Shield of the Historical Society of the Episcopal ChurchHistorical Society
of the Episcopal Church

Grants & Awards

Grants and Awards

The Grants and Research Committee of the Historical Society of the Episcopal Church will invite applications for grants in the 2023 granting cycle starting February 2023. Grants are awarded for pursuing the Historical Society’s objectives, especially promotion of the preservation of the particular heritage of the Episcopal Church and its antecedents. Grant recipients are expected to make an appropriate submission to the Society’s journal, Anglican and Episcopal History or its features publication, The Historiographer.

APPLICATIONS OPEN FEBRUARY 2023


Regular Grants

Applications for regular grants are received from individuals, organizations or ecclesiastical groups. Requests for supporting significant research, conferences, and publication relating to the history of the Episcopal Church as well as the Anglican church in the worldwide Anglican Communion are welcome. A typical request may include travel funding, research expenses, or funds to support of a larger project. Examples of past grants awarded include support of a documentary film, dissertation research, publication of books and articles, and support of a history conference. Regular grants are generally funded for $500-$2,000, depending on the number of grants approved and funds available.

APPLICATION SUBMISSION

  • Submission open on February 1st.
  • Submission deadline is May 1st.
  • Prichard Prize submission opens February 1, 2025.
  • Having difficulties? Contact the Director of Operations at administration@hsec.us.

Regular Grant Application and Materials


Submit with materials attached (.PDF preferred) to [link added when submissions are open]. Use multiple emails, if necessary, due to size restrictions or contact the Committee Chair for additional transfer options.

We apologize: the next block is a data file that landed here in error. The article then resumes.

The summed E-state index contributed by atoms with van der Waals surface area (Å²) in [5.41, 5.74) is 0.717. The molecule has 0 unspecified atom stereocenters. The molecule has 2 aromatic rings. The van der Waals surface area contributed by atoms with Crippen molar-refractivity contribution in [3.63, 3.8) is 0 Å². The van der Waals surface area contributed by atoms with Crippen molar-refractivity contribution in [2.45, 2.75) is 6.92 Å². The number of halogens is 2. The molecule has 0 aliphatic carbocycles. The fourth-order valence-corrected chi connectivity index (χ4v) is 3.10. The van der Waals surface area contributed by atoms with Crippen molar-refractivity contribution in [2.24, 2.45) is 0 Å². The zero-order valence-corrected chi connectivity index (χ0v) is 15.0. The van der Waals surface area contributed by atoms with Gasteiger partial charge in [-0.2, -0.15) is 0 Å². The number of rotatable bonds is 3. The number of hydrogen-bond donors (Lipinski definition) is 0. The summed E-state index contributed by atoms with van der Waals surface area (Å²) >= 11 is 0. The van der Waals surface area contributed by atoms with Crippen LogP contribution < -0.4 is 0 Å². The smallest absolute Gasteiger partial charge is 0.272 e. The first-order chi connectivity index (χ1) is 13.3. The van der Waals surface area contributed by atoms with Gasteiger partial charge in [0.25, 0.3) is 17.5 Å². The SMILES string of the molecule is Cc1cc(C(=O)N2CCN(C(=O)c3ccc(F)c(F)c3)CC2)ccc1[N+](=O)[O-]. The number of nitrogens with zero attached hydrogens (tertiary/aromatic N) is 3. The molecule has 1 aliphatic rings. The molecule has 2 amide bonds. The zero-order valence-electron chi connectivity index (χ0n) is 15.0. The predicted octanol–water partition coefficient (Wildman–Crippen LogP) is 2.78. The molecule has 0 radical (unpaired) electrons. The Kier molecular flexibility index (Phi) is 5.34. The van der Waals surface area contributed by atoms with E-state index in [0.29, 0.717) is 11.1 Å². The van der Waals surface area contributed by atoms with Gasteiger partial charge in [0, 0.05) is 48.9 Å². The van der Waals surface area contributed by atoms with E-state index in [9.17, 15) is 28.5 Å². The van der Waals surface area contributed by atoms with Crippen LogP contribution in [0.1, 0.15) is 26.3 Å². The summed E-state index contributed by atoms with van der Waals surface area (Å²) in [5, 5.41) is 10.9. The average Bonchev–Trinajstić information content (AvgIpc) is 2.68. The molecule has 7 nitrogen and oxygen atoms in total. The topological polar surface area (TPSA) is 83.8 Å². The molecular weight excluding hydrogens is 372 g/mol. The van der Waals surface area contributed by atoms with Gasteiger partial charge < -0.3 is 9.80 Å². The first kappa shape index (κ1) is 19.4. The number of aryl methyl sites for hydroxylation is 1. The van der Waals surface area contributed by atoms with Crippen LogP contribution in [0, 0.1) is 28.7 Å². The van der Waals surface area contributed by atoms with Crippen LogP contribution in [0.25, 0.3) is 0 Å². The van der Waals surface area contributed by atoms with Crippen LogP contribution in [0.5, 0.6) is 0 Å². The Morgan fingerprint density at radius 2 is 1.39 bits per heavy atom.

1. A statement, no more than 500 words, on the subject and purpose of the research or project, including explanation of how it contributes to a shared understanding of the history of the Episcopal Church and/or Anglicanism;
  2. A bibliography or reference list of no more than a single page;
  3. A concise curriculum vitae or resume of the proposer;
  4. A projected budget with amount requested and detail of use. Explain other resources available or pursued, especially if granted funds for an amount less than requested;
  5. Indicate how you learned about the Historical Society's grants program;
  6. At least two (2) letters of recommendation or support from those familiar with the proposer and project (for a graduate student, one from the main supervising professor expected).

Robert W. Prichard Award Application and Materials


Submit with materials attached (.PDF preferred) to [link added when submissions are open]. Use multiple emails, if necessary, due to size restrictions or contact the Committee Chair for additional transfer options

  1. A statement, no more than 500 words, describing how the Episcopal or Anglican element of the work is a constitutive (not peripheral) part of the dissertation;
  2. A complete digital version of the dissertation, with all scholarly apparatus; 
  3. A concise curriculum vitae;
  4. Indicate how you learned about the Historical Society grants program;
  5. Certification of a successful defense between January 1, 2019 and December 31, 2021 though a letter from the committee chair or member.

Robert W. Prichard Prize

The Robert W. Prichard Prize recognizes the best Ph.D., Th.D., or D.Phil. dissertation which considers the history of the Episcopal Church (including 17th and 18th century British colonies that became the United States) as well as the Anglican church in the worldwide Anglican Communion. The prize is named to honor the Rev. Dr. Robert W. Prichard, a noted historian and author in the discipline who was a longtime member and President of the Historical Society Board.